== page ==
Vampire: The Masquerade – Winter’s Teeth #4 is the penultimate issue of the mini-series that, hopefully, will end up being turned into an ongoing. Tim Seely’s work is an homage to the Nineties Goth and punk scenes combined with the tabletop game that was inspired by them. I’ve really enjoyed its political and character-driven take on what being a vampire in the Twin Cities might be like. The fact Cecily Baine is a former rocker girl that grew up in the heyday of the Goth club scene.
The premise of this comic is that in the Twin Cities, vampires exist and are possessed of a complicated society of the undead that includes both the Haves (Camarilla) and Have Nots (Anarchs). Cecily Bain is a former Anarch who has become Camarilla stooge in order to try to make her life easier (due to her mortal sister becoming disabled and needing constant care). She’s since adopted a young vampire named Alejandra and is investigating a series of murders among the undead.
The death of the Prince in the previous issue has thrown the Twin Cities in chaos and Cecily is torn between believing it the work of renegade hunters versus a plot within the undead’s society. It doesn’t help that she’s saddled with a vampire childe that doesn’t have any idea about what sort of dangers they may be facing (though even that may be a lie).
The best part of Vampire: The Masquerade – Winter’s Teeth #4 is that it gives a good insight into not only how Cecily behaves but also how she sees herself. She thinks of herself as a moderate and even empathetic person who has been driven to her harsh stance in order to survive. Everyone else who meets her sees only the dark and angry side of her Brujah personality. Cecily resents the idea she could not be a kindergarten teacher, as ridiculous as that sounds.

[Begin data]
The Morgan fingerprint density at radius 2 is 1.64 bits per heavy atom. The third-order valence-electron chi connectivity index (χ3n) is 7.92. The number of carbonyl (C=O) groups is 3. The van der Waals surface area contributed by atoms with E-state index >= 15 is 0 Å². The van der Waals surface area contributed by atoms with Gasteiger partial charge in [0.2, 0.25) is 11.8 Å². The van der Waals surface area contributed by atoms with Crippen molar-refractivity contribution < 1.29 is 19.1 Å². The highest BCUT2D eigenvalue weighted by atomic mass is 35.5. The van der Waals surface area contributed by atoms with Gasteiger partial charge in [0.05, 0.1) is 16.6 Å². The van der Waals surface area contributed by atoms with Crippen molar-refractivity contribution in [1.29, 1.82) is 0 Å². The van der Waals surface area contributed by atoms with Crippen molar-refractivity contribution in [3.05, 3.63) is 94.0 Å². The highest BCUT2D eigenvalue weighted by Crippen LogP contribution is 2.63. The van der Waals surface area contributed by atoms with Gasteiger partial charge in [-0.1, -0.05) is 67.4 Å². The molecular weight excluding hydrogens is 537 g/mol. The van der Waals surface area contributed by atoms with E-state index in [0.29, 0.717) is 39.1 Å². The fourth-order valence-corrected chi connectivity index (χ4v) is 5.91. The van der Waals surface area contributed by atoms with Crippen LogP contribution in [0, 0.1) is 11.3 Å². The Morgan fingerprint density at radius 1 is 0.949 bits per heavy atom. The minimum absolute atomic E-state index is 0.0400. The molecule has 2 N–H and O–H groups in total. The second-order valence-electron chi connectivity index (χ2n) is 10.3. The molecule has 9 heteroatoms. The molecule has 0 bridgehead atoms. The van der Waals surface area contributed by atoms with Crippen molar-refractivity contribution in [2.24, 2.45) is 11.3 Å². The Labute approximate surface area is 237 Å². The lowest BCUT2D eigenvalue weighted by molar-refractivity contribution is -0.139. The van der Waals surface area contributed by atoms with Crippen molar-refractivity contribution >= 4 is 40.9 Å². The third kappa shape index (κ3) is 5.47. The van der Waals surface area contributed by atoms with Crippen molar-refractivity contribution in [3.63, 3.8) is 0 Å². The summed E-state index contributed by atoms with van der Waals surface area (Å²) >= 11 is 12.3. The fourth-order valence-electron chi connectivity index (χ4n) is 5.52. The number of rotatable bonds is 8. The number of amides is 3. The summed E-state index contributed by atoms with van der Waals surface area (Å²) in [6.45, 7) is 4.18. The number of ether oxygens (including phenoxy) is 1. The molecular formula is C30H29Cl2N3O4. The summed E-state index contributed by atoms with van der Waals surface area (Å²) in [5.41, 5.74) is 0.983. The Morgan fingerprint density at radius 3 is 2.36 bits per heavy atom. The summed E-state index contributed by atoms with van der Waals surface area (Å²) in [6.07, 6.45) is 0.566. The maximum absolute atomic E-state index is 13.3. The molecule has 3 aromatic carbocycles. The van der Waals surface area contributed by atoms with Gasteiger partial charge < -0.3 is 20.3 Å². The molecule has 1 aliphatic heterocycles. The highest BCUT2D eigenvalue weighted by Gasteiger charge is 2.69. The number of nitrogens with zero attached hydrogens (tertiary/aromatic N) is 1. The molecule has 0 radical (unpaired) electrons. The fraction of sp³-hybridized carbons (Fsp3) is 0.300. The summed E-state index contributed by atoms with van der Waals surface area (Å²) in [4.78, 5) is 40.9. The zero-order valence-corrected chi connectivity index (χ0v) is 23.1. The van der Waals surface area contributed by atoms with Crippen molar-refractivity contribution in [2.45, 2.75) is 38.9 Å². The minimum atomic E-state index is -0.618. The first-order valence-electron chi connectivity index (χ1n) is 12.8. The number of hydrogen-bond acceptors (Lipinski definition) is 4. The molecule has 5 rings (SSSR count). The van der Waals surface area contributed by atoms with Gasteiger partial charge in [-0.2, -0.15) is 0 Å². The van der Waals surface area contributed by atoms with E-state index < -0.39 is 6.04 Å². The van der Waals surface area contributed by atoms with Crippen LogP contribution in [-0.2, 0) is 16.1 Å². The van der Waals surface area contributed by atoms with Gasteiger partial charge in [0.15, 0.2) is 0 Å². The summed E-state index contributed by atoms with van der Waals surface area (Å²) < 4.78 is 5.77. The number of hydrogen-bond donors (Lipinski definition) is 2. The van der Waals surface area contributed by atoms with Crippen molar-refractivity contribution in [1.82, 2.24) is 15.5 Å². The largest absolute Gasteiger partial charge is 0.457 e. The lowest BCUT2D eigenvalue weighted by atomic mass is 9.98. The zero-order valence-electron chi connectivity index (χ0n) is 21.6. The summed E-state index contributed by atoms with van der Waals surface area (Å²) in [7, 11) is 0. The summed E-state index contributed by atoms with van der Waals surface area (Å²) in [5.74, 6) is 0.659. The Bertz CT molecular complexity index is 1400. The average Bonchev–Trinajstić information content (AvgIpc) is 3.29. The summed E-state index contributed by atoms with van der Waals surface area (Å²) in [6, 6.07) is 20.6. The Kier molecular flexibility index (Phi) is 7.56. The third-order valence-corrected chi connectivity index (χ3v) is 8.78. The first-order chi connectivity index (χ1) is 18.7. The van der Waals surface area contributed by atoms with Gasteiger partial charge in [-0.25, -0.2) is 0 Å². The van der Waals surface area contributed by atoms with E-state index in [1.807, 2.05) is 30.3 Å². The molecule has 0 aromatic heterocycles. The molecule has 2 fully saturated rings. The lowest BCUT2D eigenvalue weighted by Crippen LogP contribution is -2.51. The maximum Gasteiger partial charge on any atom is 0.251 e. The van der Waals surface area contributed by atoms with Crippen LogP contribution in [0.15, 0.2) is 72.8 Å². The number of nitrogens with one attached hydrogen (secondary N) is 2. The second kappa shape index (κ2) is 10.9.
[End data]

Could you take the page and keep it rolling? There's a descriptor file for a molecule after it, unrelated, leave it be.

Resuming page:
We also get an insight into the functioning of vampire politics and society. Much like the mob, all of them are playing an angle against one another and there is absolutely no one that can be trusted. At one point, Cecily falls under attack by some of her old allies among the Anarchs. Cecily seems genuinely surprised at their betrayal despite the fact she’d been working for the Camarilla for years at this point.
If I had any complaint about the book, I would have to say that the previous one felt a little unnecessary in retrospect. This is much more about the politics and scheming of the undead. If we’d used the previous book to establish these characters more then I believe the subsequent gamesmanship would be stronger. These games depend on a stable cast of good guys, bad guys, and worse guys to really make the social combat element shine.
The art of these comics is beautiful and much more naturalistic than most comics. The characters aren’t all incredibly beautiful Olympians but include a wide variety of body types as well as races. I also appreciate the tabletop game write-ups in the back of the book that are a great bonus for the gamers reading this.